indy256's blog

By indy256, 7 years ago, In English,

This post is about a simple way to operate on combinatorial sequences such as permutations, combinations, partitions, correct bracket sequences, etc., assuming O(n 2) or in some cases O(n 3) time complexity per operation is acceptable (n — sequence length).

To refresh your knowledge here are all 3-combinations of 4 elements: 012, 013, 023, 123. And here are all correct bracket sequences of size 6: ((())), (()()), (())(), ()(()), ()()().

The common tasks solved on combinatorial sequences are the following:

  1. calculate total number of sequences
  2. generate all sequences
  3. given a sequence, find the next to it (like next_permutaion() in C++ STL)
  4. given a sequence, calculate its number
  5. given a sequence number, construct the sequence itself

It is sometimes rather involved to solve these tasks in O(n) or O(n * logn) time. If the time complexity is not a concern, you can brute force all sequences and implement checkValid() method to filter valid ones. This is the simplest, but simultaneously the slowest method.

As a tradeoff we can use a well-known idea and implement count(prefix) method. It calculates the number of sequences starting with prefix. This single method is all we need to run above 5 operations on many classes of combinatorial sequences. We will exploit object-oriented programming to create a tiny framework, consisting of a single class AbstractEnumeration.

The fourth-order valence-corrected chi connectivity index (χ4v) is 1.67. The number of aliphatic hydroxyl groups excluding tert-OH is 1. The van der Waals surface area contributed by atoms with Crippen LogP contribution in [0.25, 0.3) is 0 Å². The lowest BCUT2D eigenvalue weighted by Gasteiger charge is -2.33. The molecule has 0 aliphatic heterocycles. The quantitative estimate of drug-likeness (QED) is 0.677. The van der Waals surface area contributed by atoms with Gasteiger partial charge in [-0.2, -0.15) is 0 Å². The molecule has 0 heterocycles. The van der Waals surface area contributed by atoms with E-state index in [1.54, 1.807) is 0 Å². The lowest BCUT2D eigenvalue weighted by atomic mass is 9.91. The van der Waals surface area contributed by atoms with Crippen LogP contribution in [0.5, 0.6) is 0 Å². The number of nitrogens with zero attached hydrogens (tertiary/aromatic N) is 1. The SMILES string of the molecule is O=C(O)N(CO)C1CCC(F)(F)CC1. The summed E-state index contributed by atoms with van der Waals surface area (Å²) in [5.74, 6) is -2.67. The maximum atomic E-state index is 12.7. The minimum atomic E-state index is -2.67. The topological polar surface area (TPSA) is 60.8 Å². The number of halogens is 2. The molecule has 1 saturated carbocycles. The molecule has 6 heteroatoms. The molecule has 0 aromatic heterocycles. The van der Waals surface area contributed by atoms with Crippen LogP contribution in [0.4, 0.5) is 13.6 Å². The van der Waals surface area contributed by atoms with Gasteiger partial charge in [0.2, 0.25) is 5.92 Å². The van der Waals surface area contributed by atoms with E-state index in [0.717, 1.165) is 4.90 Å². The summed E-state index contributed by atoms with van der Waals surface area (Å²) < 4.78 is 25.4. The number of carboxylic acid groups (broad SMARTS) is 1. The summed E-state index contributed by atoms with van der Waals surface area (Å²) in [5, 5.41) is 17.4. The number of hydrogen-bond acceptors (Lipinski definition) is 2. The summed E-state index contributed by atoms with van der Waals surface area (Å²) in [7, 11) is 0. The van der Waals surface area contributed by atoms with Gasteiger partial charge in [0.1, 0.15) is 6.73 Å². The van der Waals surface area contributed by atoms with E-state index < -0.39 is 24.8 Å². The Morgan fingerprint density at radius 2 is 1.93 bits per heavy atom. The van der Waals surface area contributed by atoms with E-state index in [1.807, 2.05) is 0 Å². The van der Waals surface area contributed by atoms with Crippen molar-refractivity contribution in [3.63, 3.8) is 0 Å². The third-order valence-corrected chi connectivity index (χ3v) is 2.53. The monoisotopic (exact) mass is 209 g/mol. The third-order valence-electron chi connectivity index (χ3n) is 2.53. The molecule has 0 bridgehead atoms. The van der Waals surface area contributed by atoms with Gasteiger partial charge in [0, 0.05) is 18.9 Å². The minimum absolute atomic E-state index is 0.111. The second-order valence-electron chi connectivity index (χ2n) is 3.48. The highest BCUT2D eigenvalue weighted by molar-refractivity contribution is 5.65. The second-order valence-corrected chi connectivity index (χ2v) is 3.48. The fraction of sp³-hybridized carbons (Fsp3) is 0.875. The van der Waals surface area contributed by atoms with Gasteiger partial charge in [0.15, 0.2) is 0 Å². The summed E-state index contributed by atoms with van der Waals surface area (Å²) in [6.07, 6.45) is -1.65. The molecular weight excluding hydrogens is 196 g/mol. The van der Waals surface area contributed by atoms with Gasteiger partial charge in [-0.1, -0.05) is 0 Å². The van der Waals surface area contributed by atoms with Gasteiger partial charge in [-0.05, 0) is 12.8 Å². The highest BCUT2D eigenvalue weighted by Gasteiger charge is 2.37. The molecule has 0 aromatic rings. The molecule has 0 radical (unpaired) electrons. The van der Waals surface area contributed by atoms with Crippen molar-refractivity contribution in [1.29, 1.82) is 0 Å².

Before looking at AbstractEnumeration class, let's see what amount of code we need to work for example with combinations:

public static class Combinations extends AbstractEnumeration {
  final long[][] binomial;

  public Combinations(int n, int k) {
    super(n, k);
    binomial = new long[n + 1][n + 1];
    // calculate binomial coefficients in advance
    for (int i = 0; i <= n; i++)
      for (int j = 0; j <= i; j++)
        binomial[i][j] = (j == 0) ? 1 : binomial[i - 1][j - 1] + binomial[i - 1][j];

  protected long count(int[] prefix) {
    int size = prefix.length;

    // if there is no combination with given prefix, 0 must be returned.
    // by contract only the last element can make prefix invalid.
    if (size >= 2 && prefix[size - 1] <= prefix[size - 2])
      return 0;

    // prefix is valid. return the number of combinations starting with prefix
    int last = size > 0 ? prefix[size - 1] : -1;
    return binomial[range - 1 - last][length - size];

Now we have the following methods at our disposal that solve above 5 tasks in O(n 2) time:

  1. totalCount()
  2. enumerate()
  3. next()
  4. toNumber()
  5. fromNumber()

These methods are provided by AbstractEnumeration class. Source code is here

It is very easy to extend operations and implement prev(), first() and last() methods, etc.

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5 years ago, # |
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Is there any theory/source available for better understanding of this? I am not getting directly by reading this.